One issue, policymakers say, is that younger disabled people in nursing homes often have some of the most complex medical needs, and those who are easier to set up at home — more often older people — get services first. Researchers writing in the journal Health Affairs faulted state agencies for allowing a “stagnation in nursing home use for younger people with disabilities.”

“The cost is stolen lives,” says co-author Ari Ne’eman, a Ph.D. candidate in health policy at Harvard. “People end up living out years, decades, sometimes their entire lives in institutional settings where they don’t want to be and don’t need to be.”

Complex medical needs require support

If she were to live in her own home, Ratcliff would need a lot of caregiving support, probably 24 hours a day. She’ll need aides, and likely a nurse, to watch that her ventilator works, that her tracheostomy tube — which directs the air from the ventilator to her lungs — doesn’t get clogged or dislodged. She’ll need someone to move her in bed and in her wheelchair so she doesn’t get painful pressure sores.

“She absolutely can get that care at home,” says Joonu Coste, a lawyer at Disability Rights North Carolina. Coste says the task now is for the state Medicaid agency “to put a package together that will support her so she can be in the community and do all the things that the rest of us want to do in the community: attend school, have friends, go out with friends. It’s all possible, but Medicaid has to step in and help put this package together for her.”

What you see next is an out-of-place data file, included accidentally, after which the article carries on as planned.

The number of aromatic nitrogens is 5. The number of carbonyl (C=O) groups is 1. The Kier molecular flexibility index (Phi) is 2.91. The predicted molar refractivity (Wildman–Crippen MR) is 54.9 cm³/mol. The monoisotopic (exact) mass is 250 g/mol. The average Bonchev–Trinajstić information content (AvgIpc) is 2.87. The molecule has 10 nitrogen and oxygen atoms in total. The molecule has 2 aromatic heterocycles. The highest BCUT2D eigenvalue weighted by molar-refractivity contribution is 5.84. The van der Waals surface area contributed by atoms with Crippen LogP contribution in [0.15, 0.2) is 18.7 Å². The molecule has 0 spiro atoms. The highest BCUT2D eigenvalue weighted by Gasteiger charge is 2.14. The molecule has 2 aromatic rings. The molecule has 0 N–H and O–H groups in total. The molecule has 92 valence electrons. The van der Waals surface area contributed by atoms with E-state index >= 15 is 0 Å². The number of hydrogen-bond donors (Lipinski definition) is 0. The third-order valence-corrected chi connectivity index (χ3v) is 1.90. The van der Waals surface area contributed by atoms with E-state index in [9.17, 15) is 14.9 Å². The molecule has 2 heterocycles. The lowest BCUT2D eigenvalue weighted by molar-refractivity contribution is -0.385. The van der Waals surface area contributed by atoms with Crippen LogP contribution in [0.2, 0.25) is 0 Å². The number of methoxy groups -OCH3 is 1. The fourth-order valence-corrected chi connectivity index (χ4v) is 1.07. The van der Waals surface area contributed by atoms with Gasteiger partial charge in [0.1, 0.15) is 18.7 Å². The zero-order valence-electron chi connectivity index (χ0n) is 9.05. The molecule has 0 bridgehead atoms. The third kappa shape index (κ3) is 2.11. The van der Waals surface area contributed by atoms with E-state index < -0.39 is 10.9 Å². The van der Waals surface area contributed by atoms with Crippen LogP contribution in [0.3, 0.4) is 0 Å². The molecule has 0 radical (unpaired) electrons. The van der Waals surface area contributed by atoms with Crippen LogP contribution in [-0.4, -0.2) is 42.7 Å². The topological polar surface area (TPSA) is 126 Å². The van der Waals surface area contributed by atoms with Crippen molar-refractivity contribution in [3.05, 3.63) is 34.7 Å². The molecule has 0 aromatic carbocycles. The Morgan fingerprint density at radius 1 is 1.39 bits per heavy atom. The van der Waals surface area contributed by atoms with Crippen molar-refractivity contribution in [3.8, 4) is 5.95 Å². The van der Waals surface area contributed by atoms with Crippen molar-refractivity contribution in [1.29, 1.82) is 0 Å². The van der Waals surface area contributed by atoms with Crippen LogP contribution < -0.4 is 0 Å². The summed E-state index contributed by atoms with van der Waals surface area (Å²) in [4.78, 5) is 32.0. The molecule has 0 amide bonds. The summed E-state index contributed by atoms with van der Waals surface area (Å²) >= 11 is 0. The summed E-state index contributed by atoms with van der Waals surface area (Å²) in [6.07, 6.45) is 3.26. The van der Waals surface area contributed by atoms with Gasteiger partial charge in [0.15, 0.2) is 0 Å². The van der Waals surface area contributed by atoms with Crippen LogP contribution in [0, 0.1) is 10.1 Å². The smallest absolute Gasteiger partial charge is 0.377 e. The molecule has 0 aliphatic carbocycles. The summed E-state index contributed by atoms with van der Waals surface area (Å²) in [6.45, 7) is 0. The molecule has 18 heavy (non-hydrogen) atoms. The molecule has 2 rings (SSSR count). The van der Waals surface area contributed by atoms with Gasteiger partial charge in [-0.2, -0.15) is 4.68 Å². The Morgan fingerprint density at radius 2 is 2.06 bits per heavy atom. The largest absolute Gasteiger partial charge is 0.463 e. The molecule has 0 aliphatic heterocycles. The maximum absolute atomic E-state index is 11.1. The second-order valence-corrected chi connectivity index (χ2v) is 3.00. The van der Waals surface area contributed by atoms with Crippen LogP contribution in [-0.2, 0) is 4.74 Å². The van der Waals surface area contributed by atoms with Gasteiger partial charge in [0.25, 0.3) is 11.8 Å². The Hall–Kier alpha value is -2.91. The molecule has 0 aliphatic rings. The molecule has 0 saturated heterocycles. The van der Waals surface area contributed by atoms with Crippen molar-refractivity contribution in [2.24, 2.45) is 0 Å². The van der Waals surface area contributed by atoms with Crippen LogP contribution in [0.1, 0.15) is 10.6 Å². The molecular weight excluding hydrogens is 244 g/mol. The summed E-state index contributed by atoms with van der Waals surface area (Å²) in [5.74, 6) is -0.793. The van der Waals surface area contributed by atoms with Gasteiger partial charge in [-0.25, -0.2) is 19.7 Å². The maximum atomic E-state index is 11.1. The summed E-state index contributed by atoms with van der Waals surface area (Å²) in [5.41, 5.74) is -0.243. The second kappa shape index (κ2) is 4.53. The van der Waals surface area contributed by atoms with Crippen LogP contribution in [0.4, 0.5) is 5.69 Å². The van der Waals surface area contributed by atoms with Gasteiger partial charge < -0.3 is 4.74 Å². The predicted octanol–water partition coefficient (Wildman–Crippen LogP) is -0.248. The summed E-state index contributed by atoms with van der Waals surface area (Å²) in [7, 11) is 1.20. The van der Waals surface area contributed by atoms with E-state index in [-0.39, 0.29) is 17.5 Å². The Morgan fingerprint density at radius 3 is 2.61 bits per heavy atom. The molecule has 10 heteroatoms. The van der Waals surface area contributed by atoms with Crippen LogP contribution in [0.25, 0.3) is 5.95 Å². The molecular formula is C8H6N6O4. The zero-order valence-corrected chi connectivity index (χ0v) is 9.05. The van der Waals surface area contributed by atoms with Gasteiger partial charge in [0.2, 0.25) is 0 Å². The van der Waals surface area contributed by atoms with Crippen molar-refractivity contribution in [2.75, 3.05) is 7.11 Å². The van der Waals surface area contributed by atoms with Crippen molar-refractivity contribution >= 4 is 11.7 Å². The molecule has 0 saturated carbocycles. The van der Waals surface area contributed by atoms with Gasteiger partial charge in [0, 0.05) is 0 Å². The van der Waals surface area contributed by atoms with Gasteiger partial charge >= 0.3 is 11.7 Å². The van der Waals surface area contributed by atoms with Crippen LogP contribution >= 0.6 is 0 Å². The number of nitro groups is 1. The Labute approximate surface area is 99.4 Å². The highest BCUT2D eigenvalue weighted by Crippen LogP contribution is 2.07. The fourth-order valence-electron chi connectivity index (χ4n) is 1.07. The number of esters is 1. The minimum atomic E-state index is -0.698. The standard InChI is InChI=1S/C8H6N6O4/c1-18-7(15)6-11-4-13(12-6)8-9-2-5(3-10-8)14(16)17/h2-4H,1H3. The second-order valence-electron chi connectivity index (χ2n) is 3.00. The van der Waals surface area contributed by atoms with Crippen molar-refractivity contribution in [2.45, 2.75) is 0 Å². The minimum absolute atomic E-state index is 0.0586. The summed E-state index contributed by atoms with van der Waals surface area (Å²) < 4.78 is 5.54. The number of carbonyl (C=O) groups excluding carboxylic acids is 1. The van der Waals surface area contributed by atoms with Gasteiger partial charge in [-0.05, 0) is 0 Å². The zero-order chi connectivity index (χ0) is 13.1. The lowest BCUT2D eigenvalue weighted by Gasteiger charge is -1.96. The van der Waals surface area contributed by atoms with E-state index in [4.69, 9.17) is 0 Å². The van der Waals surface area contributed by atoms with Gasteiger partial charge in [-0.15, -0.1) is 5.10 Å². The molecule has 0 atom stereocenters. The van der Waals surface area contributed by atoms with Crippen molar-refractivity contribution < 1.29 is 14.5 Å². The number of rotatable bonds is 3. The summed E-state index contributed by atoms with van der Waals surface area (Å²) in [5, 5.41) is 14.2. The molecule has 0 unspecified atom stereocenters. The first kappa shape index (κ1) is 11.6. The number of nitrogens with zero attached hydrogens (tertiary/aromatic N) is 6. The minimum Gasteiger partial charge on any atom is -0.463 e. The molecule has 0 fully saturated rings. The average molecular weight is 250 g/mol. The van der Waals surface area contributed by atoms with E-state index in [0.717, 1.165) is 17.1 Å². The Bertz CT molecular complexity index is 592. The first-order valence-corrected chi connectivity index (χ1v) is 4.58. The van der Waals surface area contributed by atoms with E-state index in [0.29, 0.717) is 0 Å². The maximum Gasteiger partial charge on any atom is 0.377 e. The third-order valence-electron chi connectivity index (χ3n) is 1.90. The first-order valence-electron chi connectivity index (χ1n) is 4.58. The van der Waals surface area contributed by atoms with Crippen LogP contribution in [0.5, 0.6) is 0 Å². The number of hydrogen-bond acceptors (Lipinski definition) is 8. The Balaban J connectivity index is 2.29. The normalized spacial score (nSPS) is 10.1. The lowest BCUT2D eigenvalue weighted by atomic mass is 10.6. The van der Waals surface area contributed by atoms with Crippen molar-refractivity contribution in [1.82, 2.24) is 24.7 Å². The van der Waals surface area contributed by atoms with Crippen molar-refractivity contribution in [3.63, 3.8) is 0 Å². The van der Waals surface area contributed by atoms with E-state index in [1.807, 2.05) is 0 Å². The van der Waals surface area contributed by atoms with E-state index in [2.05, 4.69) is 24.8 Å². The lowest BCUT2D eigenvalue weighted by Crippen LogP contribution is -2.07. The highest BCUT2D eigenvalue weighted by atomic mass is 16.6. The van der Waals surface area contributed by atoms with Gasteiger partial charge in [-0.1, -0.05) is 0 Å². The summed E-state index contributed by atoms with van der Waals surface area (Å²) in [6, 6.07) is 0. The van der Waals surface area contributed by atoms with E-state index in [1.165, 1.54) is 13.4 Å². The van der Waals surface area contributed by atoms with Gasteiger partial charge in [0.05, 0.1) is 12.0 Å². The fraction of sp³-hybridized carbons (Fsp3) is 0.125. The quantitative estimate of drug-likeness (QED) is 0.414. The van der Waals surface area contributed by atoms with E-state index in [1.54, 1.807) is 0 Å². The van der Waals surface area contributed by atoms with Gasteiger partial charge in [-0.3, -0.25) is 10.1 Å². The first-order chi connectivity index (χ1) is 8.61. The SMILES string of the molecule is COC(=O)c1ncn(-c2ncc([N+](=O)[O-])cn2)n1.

It takes time to put together the staff of nurses and aides needed to care for someone with complex medical needs, and there’s a shortage nationwide of home-care aides, called direct service professionals. At one point last year, a nurse who had worked with Ratcliff considered caring for her in her own home, but that fell through.

Care at home is usually cheaper than what it costs for a disabled person like Ratcliff to live in a hospital and even in a nursing home. Holly Stiles, an attorney with Disability Rights North Carolina, notes that the state’s Medicaid program has said Ratcliff is eligible for at-home service programs that, by law, are required to be cost neutral to the state overall.